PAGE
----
Robert Olberg, the Florence B. Sherwood Professor of Life Sciences, has received a four-year grant from the Air Force Office of Scientific Research (AFOSR) to support his research project, “The Neuronal Control of Flying Prey Interception in Dragonflies.” The award of $317,344, effective through August 2014, will enable him to continue investigations into the dragonfly brain. Specifically, he will examine how visual information about the prey’s position and velocity are transformed into steering instructions, directing the dragonfly’s flight trajectory to a point of future intersection with the prey’s trajectory.

Donald Rodbell,
professor of geology and director of environmental studies, has received a three-year, $302,272 NSF grant through Research at Undergraduate Institutions. Effective Oct. 1, it will support his project with The Ohio State University, titled “Collaborative Research: RUI: Tropical Holocene Climatic Insights from Andean Paleoglacier Dynamics.” This collaborative effort was approved by NSF’s Paleo Perspectives on Climate Change (P2C2) program. It gives Rodbell and student research assistants the opportunity to travel to Lima, Peru to conduct field work that will substantially improve understanding of the link between alpine glacial variability, water resources and mass and energy fluxes in the tropical “heat engine” of the planet.

Rebecca Surman
, associate professor of physics, has received a renewal grant from the Department of Energy of $99,000 over three years to support continued research through her project, “Neutrinos and Nucleosynthesis in Gamma Ray Bursts.” The project involves Union students, who will work through the summer months as research assistants. DOE has sponsored this research since 2005.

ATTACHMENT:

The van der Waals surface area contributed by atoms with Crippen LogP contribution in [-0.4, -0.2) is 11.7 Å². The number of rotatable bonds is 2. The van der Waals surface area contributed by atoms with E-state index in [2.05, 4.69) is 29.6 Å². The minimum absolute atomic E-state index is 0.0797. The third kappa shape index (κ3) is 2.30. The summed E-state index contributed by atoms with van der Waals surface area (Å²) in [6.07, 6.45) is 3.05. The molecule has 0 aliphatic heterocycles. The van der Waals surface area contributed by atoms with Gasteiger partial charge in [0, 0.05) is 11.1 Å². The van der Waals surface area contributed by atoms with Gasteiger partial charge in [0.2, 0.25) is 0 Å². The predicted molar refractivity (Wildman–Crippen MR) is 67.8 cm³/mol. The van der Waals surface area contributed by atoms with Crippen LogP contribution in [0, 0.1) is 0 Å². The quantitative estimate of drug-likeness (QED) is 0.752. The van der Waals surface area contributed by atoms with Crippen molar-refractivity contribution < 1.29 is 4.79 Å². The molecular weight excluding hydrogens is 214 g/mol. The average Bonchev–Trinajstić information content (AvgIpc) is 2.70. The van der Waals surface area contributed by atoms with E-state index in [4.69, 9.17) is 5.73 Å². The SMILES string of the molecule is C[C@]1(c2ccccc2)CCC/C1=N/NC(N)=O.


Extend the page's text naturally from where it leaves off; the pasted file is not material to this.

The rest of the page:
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Food for thought: City restaurants to feed hungry minds tonight

Posted on Sep 21, 2010

To help celebrate autumn and to give people a taste of downtown dining, a number of the city’s restaurants will offer free food to the campus community during “Fall for Schenectady” this evening, Thursday, Sept. 23.

Chez Daisie

From 5 to 7 p.m., each restaurant will serve their fare in one of the seven Minerva Houses. Some establishments will also offer cooking demonstrations. The participating restaurants are Aperitivo Bistro, Bombers Burrito Bar, Cafe Nola, Chez Daisie Creperie, Homestyle Pizza, Mr. Wasabi and Taj Mahal.

In addition, dessert prepared by Villa Italia will be available in the gardens at the President’s House. The bakery recently garnered attention for making a high school graduation cake resembling the Nott Memorial. The cake was for Caitlyn Collins, now a member of the Class of 2014.

Tonight's event, sponsored by the Minerva Houses and the Union-Schenectady Alliance, follows last spring’s wildly popular “Sample Schenectady,” when hundreds of campus members took part.

“We are trying to highlight the number of places to eat downtown and to get students and others to venture off campus and try these places on their own,” said Randy Miller ’12. “It’s great for the businesses, too. They get to show the campus community what they have to offer.”

To encourage people to visit each Minerva, diners can get a special “passport” stamped as they travel between houses, with prizes being offered to some.

“If this is a hit, we’ll do it again in the spring,” Miller said.

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Atrium show unifies arts colony’s artists

Posted on Sep 21, 2010

Mortise Collars Tenon at the Atrium

A reception and gallery talk for “Mortise Collars Tenon,” the Atrium Gallery’s newest exhibit, will be held at 5 p.m. today in the Visual Arts Building. Ben Hillis, curator of the exhibition and associate director of Salem Art Works (SAW), will speak.

The show features diverse work from established and emerging regional artists with a personal connection to the Salem Art Works grounds. Showcased pieces were created as a direct response to SAW’s Barn II Gallery, as well as the physical and metaphysical relationships the artists have with the arts colony, located in Salem, N.Y.

Featured artists are David Bender, Colin Boyd, Patrick Healy, Sanford Mirling, Claire Sherwood, Julie Ward and Zac Ward.

The exhibit and related events, including an interactive traveling installation called "Porch Pieces" created by British artist Bryony Graham, are free and open to the public.